Archive for the 'Research Libraries' Category

"Barriers to Initiation of Open Source Software Projects in Libraries"

Posted in Libraries, Open Source Software, Research Libraries on July 16th, 2015

Curtis Thacker and Charles Knutson have published "Barriers to Initiation of Open Source Software Projects in Libraries" in the Code4Lib Journal.

Here's an excerpt:

Libraries share a number of core values with the Open Source Software (OSS) movement, suggesting there should be a natural tendency toward library participation in OSS projects. However Dale Askey's 2008 Code4Lib column entitled "We Love Open Source Software. No, You Can't Have Our Code," claims that while libraries are strong proponents of OSS, they are unlikely to actually contribute to OSS projects. He identifies, but does not empirically substantiate, six barriers that he believes contribute to this apparent inconsistency. In this study we empirically investigate not only Askey's central claim but also the six barriers he proposes. In contrast to Askey's assertion, we find that initiation of and contribution to OSS projects are, in fact, common practices in libraries. However, we also find that these practices are far from ubiquitous; as Askey suggests, many libraries do have opportunities to initiate OSS projects, but choose not to do so. Further, we find support for only four of Askey's six OSS barriers. Thus, our results confirm many, but not all, of Askey's assertions.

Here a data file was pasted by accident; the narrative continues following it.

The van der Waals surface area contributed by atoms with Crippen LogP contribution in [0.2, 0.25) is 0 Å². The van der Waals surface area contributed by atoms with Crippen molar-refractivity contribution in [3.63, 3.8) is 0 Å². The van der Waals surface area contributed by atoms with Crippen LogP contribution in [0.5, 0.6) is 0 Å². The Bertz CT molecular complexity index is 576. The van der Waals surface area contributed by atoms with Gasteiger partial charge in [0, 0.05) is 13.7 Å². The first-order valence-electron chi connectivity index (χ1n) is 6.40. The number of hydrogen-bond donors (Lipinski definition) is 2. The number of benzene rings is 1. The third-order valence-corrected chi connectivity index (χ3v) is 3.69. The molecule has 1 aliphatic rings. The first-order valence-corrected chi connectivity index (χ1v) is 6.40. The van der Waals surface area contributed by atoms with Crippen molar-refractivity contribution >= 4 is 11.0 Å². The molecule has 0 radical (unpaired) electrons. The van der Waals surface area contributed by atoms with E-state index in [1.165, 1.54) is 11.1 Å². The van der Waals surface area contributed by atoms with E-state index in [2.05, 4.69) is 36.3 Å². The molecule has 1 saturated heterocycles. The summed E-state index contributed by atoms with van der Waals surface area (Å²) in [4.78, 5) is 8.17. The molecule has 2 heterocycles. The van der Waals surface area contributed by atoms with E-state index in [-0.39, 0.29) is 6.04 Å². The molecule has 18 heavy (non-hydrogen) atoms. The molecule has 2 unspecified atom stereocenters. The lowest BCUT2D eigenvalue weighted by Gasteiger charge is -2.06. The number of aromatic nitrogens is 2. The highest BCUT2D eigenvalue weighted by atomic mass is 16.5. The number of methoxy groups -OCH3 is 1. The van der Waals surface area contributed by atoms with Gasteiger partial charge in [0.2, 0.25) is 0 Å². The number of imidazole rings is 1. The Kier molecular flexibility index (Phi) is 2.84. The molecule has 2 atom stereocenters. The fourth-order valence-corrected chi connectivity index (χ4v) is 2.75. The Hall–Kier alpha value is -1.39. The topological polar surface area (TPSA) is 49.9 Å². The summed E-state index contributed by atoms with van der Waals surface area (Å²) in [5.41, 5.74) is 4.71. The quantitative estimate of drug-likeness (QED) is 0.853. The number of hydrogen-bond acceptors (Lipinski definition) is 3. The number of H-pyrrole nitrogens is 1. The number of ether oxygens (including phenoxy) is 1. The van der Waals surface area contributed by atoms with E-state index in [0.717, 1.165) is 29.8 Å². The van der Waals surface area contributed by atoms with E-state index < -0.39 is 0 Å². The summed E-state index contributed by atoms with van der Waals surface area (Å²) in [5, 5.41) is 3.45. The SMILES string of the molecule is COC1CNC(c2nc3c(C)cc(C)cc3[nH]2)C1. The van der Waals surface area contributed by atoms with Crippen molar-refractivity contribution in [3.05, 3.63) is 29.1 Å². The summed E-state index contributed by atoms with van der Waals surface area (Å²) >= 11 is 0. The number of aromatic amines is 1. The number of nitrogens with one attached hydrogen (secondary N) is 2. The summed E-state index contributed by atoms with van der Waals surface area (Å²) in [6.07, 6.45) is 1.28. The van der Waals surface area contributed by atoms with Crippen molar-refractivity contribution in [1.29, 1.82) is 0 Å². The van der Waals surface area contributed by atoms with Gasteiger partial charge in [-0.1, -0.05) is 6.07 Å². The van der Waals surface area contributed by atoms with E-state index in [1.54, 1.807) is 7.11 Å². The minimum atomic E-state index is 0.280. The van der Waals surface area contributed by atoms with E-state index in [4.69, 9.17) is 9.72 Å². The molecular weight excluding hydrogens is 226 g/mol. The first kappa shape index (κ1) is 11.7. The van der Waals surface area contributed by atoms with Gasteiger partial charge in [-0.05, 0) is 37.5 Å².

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"Scholarly Communication as a Core Competency: Prevalence, Activities, and Concepts of Scholarly Communication Librarianship as Shown through Job Advertisements"

Posted in Open Access, Research Libraries, Scholarly Communication on July 7th, 2015

Craig Finlay et al. have published "Scholarly Communication as a Core Competency: Prevalence, Activities, and Concepts of Scholarly Communication Librarianship as Shown through Job Advertisements" in the Journal of Librarianship and Scholarly Communication.

Here's an excerpt: